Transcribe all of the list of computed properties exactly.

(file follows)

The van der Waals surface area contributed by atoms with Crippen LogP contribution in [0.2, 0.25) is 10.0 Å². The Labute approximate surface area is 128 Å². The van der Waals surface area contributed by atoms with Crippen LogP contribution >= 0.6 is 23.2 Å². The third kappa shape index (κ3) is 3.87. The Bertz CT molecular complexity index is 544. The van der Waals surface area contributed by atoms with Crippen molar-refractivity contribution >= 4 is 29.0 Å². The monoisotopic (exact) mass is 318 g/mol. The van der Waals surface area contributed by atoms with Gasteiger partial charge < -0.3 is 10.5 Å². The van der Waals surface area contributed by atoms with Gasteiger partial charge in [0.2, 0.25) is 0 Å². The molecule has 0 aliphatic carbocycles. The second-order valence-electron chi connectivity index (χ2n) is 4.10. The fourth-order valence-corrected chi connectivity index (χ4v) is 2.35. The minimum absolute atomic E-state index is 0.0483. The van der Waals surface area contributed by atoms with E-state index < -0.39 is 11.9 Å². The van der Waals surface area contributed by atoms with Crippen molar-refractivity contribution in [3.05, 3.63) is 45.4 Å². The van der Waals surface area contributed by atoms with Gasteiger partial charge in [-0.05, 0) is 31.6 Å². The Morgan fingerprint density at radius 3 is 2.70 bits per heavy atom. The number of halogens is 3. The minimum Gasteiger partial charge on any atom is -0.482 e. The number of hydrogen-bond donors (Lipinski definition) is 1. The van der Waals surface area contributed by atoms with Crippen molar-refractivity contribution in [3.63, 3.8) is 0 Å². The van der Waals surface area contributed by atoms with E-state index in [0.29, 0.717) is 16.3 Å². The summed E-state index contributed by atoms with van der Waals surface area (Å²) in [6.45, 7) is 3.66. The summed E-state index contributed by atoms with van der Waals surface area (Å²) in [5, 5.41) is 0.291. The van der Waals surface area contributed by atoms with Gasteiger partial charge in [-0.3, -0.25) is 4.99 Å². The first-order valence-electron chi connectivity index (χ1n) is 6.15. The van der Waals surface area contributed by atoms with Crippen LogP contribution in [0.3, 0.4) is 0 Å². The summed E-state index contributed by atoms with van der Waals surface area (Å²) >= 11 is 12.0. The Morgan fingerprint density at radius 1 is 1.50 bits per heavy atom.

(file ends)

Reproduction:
The van der Waals surface area contributed by atoms with Crippen LogP contribution in [0.2, 0.25) is 10.0 Å². The Labute approximate surface area is 128 Å². The van der Waals surface area contributed by atoms with Crippen LogP contribution >= 0.6 is 23.2 Å². The third kappa shape index (κ3) is 3.87. The Bertz CT molecular complexity index is 544. The van der Waals surface area contributed by atoms with Crippen molar-refractivity contribution >= 4 is 29.0 Å². The monoisotopic (exact) mass is 318 g/mol. The van der Waals surface area contributed by atoms with Gasteiger partial charge < -0.3 is 10.5 Å². The van der Waals surface area contributed by atoms with Gasteiger partial charge in [0.2, 0.25) is 0 Å². The molecule has 0 aliphatic carbocycles. The second-order valence-electron chi connectivity index (χ2n) is 4.10. The fourth-order valence-corrected chi connectivity index (χ4v) is 2.35. The minimum absolute atomic E-state index is 0.0483. The van der Waals surface area contributed by atoms with E-state index < -0.39 is 11.9 Å². The van der Waals surface area contributed by atoms with Crippen molar-refractivity contribution in [3.05, 3.63) is 45.4 Å². The van der Waals surface area contributed by atoms with Gasteiger partial charge in [-0.05, 0) is 31.6 Å². The Morgan fingerprint density at radius 3 is 2.70 bits per heavy atom. The number of halogens is 3. The minimum Gasteiger partial charge on any atom is -0.482 e. The number of hydrogen-bond donors (Lipinski definition) is 1. The van der Waals surface area contributed by atoms with Crippen molar-refractivity contribution in [3.63, 3.8) is 0 Å². The van der Waals surface area contributed by atoms with E-state index in [0.29, 0.717) is 16.3 Å². The summed E-state index contributed by atoms with van der Waals surface area (Å²) in [6.45, 7) is 3.66. The summed E-state index contributed by atoms with van der Waals surface area (Å²) in [5, 5.41) is 0.291. The van der Waals surface area contributed by atoms with Gasteiger partial charge in [-0.3, -0.25) is 4.99 Å². The first-order valence-electron chi connectivity index (χ1n) is 6.15. The van der Waals surface area contributed by atoms with Crippen LogP contribution in [0.3, 0.4) is 0 Å². The summed E-state index contributed by atoms with van der Waals surface area (Å²) >= 11 is 12.0. The Morgan fingerprint density at radius 1 is 1.50 bits per heavy atom.